Edward James – An English Eccentric
Sussex in the UK must have been a real spot back in the day. A home to The Bloomsbury Group, Lee Miller and Roland Penrose to name just a few. There is one name that often gets overlooked despite his incredible life. Edward James was an underrated, little known art world contributor, collector and patron of surrealism, who believed passionately in outsider art. James was the heir to an American railway fortune and his parents huge 6,000 acre estate in West Dean, including ‘Monkton House’, a six bedroom lodge designed by Sir Edwin Lutyens in 1902.
James wasn’t a fan of Lutyens style and in the 1930s, along with the creative input by his dear friend Salvador Dali, he transformed this house into a surrealist heaven. He painted the façade a beetle juice purple and the front door pink. The pillars were converted into fibreglass palm trees and the drainpipes resembled sticks of bamboo!
The interiors were just as fabulous and fun. Like us, James loved using fabric on walls and his home was filled with surrealist art and artefacts. At Oxford University, he was part of the Brideshead generation of ‘Bright Young Things’, and developed a dilettantish interest in the arts, especially poetry. He decorated his Christ Church rooms with Flemish tapestries, silk lined walls and a purple ceiling. He started the James Press, which published luxurious editions of his poetry and the first book of his close friend John Betjeman. He never graduated from Oxford and instead took up a job as a junior diplomat in Rome, the only employment he ever had, where – with his Rolls-Royce and palazzo on the Tiber, he lived a more luxurious life than the ambassador. After several months, he was fired after nearly causing a diplomatic incident with a mistranscribed cable.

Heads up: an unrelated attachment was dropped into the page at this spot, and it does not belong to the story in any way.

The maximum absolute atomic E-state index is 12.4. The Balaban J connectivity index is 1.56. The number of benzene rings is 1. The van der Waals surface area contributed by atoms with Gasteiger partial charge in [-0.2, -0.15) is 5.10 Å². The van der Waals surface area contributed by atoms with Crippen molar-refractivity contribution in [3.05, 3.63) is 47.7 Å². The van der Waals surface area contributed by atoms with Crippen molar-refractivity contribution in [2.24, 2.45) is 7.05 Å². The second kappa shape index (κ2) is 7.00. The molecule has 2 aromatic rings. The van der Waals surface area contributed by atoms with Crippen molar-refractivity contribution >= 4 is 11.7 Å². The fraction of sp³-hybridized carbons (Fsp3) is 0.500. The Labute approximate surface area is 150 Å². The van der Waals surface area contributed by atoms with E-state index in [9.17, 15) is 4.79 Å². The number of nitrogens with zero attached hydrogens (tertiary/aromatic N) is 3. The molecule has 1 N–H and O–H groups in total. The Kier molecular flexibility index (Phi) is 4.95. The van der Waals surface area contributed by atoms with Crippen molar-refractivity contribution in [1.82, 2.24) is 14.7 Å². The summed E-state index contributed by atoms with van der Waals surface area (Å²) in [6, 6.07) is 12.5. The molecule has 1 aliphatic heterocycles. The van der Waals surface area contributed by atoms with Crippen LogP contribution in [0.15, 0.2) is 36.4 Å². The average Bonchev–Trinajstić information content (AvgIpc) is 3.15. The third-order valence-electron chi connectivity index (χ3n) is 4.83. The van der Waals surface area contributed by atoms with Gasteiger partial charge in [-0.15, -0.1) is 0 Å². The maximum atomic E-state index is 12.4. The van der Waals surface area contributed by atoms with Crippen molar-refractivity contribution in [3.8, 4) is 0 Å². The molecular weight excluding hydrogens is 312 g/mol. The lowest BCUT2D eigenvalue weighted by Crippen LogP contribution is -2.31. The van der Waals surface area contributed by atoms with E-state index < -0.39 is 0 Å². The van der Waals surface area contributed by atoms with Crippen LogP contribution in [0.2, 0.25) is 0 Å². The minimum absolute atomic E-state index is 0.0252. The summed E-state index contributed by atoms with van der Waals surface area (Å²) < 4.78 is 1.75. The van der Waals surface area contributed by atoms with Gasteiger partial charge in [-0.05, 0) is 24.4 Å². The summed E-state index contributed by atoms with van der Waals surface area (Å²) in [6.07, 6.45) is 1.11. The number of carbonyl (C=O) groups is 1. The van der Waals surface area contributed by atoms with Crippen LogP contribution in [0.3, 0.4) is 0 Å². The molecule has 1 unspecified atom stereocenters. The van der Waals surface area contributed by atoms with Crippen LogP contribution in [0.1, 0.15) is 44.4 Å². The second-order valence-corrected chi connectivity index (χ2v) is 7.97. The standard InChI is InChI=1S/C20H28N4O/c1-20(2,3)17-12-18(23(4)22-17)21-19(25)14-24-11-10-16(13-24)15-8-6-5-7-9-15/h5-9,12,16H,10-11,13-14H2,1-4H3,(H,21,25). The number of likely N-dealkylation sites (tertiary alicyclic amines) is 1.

Monkton House was decorated in a mixture of styles that both reflected and defied the taste of the period including a bathroom of alabaster, complete with sun and moon nightlights. Our absolute favourite element of the house has to be the stair runner. James was married briefly to the actress and Tilly Losch and he had her foot prints woven into the fabric design. Losch cheated on James numerous times and never actually came back to England with him after their marriage in New York.
James devised an elaborate scheme to win his wife back. He funded George Balanchine’s company Les Ballets in 1933, an idea suggested to him by Coco Chanel. This was on the condition that a role was created for Losch, who had trained with the Vienna Opera Ballet. She did indeed return to Paris to star in the review, dancing one ballet in a salamander green dress with a 15-foot-long train designed by Pavel Tchelitchew and in another, The Seven Deadly Sins, which James persuaded Bertolt Brecht and Kurt Weill to write. When the latter transferred to the Savoy Theatre in London, James redecorated his Wimpole Street house to please her, incorporating a modernist chrome and black bathroom designed by Paul Nash with an electric heater and a ballet barre. He also commissioned a special Rolls-Royce with a double bed, to transport her to West Dean after performances. The ballet cost him £100,000 (he claimed to have spent the same on jewels for his wife at Cartier), but his grand gesture was ultimately unsuccessful. James replaced the stair runner at Monkton with one a new one – woven with the footprint patterns of his Irish wolfhound instead!
By the 1960s, James had become disillusioned with ‘stuffy’ British life and moved to Mexico. On the advice of his American tax lawyer, he started getting rid of his assets in England. He turned over the West Dean property to the Edward James Foundation. He set this up to preserve and teach craft skills he was concerned would be lost after the Second World War. West Dean House became West Dean College.
Later on, in 1981 he auctioned many of his Dali works at Christies. In the mid-1980s, his foundation had put Monkton House and its contents up for sale. Unfortunately English Heritage lost its seven-month campaign to save Monkton.
We say cheers to Edward James and celebrate his eccentricity!